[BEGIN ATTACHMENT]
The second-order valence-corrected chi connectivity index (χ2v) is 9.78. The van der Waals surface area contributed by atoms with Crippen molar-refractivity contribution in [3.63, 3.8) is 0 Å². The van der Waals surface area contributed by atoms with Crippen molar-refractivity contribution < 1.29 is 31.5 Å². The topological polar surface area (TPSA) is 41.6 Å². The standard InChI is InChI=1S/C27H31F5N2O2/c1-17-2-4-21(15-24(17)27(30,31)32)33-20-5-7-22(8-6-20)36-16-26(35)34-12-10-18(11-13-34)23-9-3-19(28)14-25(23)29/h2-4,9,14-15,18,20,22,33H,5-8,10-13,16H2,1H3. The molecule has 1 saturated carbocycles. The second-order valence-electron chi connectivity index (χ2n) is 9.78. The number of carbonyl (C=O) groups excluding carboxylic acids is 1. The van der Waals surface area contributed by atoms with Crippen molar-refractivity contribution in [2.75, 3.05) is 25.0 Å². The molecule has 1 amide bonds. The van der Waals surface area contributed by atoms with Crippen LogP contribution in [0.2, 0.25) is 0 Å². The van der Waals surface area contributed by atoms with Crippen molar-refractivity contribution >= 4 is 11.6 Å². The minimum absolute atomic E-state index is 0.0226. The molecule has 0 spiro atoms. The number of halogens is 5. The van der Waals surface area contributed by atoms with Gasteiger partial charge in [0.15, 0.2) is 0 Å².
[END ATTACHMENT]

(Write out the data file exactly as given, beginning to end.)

The second-order valence-corrected chi connectivity index (χ2v) is 9.78. The van der Waals surface area contributed by atoms with Crippen molar-refractivity contribution in [3.63, 3.8) is 0 Å². The van der Waals surface area contributed by atoms with Crippen molar-refractivity contribution < 1.29 is 31.5 Å². The topological polar surface area (TPSA) is 41.6 Å². The standard InChI is InChI=1S/C27H31F5N2O2/c1-17-2-4-21(15-24(17)27(30,31)32)33-20-5-7-22(8-6-20)36-16-26(35)34-12-10-18(11-13-34)23-9-3-19(28)14-25(23)29/h2-4,9,14-15,18,20,22,33H,5-8,10-13,16H2,1H3. The molecule has 1 saturated carbocycles. The second-order valence-electron chi connectivity index (χ2n) is 9.78. The number of carbonyl (C=O) groups excluding carboxylic acids is 1. The van der Waals surface area contributed by atoms with Crippen molar-refractivity contribution in [2.75, 3.05) is 25.0 Å². The molecule has 1 amide bonds. The van der Waals surface area contributed by atoms with Crippen LogP contribution in [0.2, 0.25) is 0 Å². The van der Waals surface area contributed by atoms with Crippen molar-refractivity contribution >= 4 is 11.6 Å². The minimum absolute atomic E-state index is 0.0226. The molecule has 0 spiro atoms. The number of halogens is 5. The van der Waals surface area contributed by atoms with Gasteiger partial charge in [0.15, 0.2) is 0 Å².